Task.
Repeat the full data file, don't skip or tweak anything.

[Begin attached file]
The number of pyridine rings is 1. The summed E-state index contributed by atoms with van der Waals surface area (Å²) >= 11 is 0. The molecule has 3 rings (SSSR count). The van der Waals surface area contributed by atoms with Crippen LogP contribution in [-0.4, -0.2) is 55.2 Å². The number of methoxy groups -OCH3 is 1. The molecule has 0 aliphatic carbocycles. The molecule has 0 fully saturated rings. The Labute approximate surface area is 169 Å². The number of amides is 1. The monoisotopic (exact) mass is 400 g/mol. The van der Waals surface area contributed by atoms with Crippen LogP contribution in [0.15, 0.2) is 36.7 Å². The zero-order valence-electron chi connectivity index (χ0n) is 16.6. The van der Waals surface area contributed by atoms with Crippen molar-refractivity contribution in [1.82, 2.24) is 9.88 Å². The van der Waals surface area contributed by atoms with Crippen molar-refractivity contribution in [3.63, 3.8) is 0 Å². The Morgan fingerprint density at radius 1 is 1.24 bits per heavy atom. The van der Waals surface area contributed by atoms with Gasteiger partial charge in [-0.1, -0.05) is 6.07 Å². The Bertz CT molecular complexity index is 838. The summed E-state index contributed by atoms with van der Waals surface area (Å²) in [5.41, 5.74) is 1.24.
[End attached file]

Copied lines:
The number of pyridine rings is 1. The summed E-state index contributed by atoms with van der Waals surface area (Å²) >= 11 is 0. The molecule has 3 rings (SSSR count). The van der Waals surface area contributed by atoms with Crippen LogP contribution in [-0.4, -0.2) is 55.2 Å². The number of methoxy groups -OCH3 is 1. The molecule has 0 aliphatic carbocycles. The molecule has 0 fully saturated rings. The Labute approximate surface area is 169 Å². The number of amides is 1. The monoisotopic (exact) mass is 400 g/mol. The van der Waals surface area contributed by atoms with Crippen LogP contribution in [0.15, 0.2) is 36.7 Å². The zero-order valence-electron chi connectivity index (χ0n) is 16.6. The van der Waals surface area contributed by atoms with Crippen molar-refractivity contribution in [1.82, 2.24) is 9.88 Å². The van der Waals surface area contributed by atoms with Crippen molar-refractivity contribution in [3.63, 3.8) is 0 Å². The Morgan fingerprint density at radius 1 is 1.24 bits per heavy atom. The van der Waals surface area contributed by atoms with Gasteiger partial charge in [-0.1, -0.05) is 6.07 Å². The Bertz CT molecular complexity index is 838. The summed E-state index contributed by atoms with van der Waals surface area (Å²) in [5.41, 5.74) is 1.24.